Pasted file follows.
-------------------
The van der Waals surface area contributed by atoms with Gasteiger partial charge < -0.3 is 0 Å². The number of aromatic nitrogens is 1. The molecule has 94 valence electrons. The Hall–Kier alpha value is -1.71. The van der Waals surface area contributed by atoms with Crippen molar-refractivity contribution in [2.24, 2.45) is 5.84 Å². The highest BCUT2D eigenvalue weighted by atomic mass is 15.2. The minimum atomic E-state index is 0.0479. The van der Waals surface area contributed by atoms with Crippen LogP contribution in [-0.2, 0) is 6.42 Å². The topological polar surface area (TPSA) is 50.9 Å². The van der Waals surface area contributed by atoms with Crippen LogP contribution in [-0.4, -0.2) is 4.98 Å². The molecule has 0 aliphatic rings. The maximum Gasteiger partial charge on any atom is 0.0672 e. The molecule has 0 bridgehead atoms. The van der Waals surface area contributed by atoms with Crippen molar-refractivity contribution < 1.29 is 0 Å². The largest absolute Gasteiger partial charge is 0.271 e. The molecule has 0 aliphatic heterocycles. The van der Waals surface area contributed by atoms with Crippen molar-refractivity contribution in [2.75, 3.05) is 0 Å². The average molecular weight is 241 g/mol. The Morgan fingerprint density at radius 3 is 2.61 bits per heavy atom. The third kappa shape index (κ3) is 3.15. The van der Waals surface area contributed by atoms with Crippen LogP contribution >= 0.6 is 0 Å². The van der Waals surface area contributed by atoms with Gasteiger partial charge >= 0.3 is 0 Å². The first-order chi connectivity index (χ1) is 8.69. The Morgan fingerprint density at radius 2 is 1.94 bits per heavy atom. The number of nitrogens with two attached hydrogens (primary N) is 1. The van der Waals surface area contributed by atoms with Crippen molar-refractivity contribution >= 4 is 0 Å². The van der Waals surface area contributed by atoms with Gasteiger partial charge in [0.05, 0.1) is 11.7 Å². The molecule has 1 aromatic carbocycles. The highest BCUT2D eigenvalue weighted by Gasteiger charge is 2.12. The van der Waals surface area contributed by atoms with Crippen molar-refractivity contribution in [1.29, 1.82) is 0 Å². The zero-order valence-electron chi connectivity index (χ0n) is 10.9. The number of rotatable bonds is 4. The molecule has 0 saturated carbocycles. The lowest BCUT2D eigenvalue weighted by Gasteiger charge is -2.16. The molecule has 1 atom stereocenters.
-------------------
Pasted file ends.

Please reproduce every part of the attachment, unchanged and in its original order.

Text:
The van der Waals surface area contributed by atoms with Gasteiger partial charge < -0.3 is 0 Å². The number of aromatic nitrogens is 1. The molecule has 94 valence electrons. The Hall–Kier alpha value is -1.71. The van der Waals surface area contributed by atoms with Crippen molar-refractivity contribution in [2.24, 2.45) is 5.84 Å². The highest BCUT2D eigenvalue weighted by atomic mass is 15.2. The minimum atomic E-state index is 0.0479. The van der Waals surface area contributed by atoms with Crippen LogP contribution in [-0.2, 0) is 6.42 Å². The topological polar surface area (TPSA) is 50.9 Å². The van der Waals surface area contributed by atoms with Crippen LogP contribution in [-0.4, -0.2) is 4.98 Å². The molecule has 0 aliphatic rings. The maximum Gasteiger partial charge on any atom is 0.0672 e. The molecule has 0 bridgehead atoms. The van der Waals surface area contributed by atoms with Crippen molar-refractivity contribution < 1.29 is 0 Å². The largest absolute Gasteiger partial charge is 0.271 e. The molecule has 0 aliphatic heterocycles. The van der Waals surface area contributed by atoms with Crippen molar-refractivity contribution in [2.75, 3.05) is 0 Å². The average molecular weight is 241 g/mol. The Morgan fingerprint density at radius 3 is 2.61 bits per heavy atom. The third kappa shape index (κ3) is 3.15. The van der Waals surface area contributed by atoms with Crippen LogP contribution >= 0.6 is 0 Å². The van der Waals surface area contributed by atoms with Gasteiger partial charge >= 0.3 is 0 Å². The first-order chi connectivity index (χ1) is 8.69. The Morgan fingerprint density at radius 2 is 1.94 bits per heavy atom. The number of nitrogens with two attached hydrogens (primary N) is 1. The van der Waals surface area contributed by atoms with Crippen molar-refractivity contribution >= 4 is 0 Å². The van der Waals surface area contributed by atoms with Gasteiger partial charge in [0.05, 0.1) is 11.7 Å². The molecule has 1 aromatic carbocycles. The highest BCUT2D eigenvalue weighted by Gasteiger charge is 2.12. The van der Waals surface area contributed by atoms with Crippen molar-refractivity contribution in [1.29, 1.82) is 0 Å². The zero-order valence-electron chi connectivity index (χ0n) is 10.9. The number of rotatable bonds is 4. The molecule has 0 saturated carbocycles. The lowest BCUT2D eigenvalue weighted by Gasteiger charge is -2.16. The molecule has 1 atom stereocenters.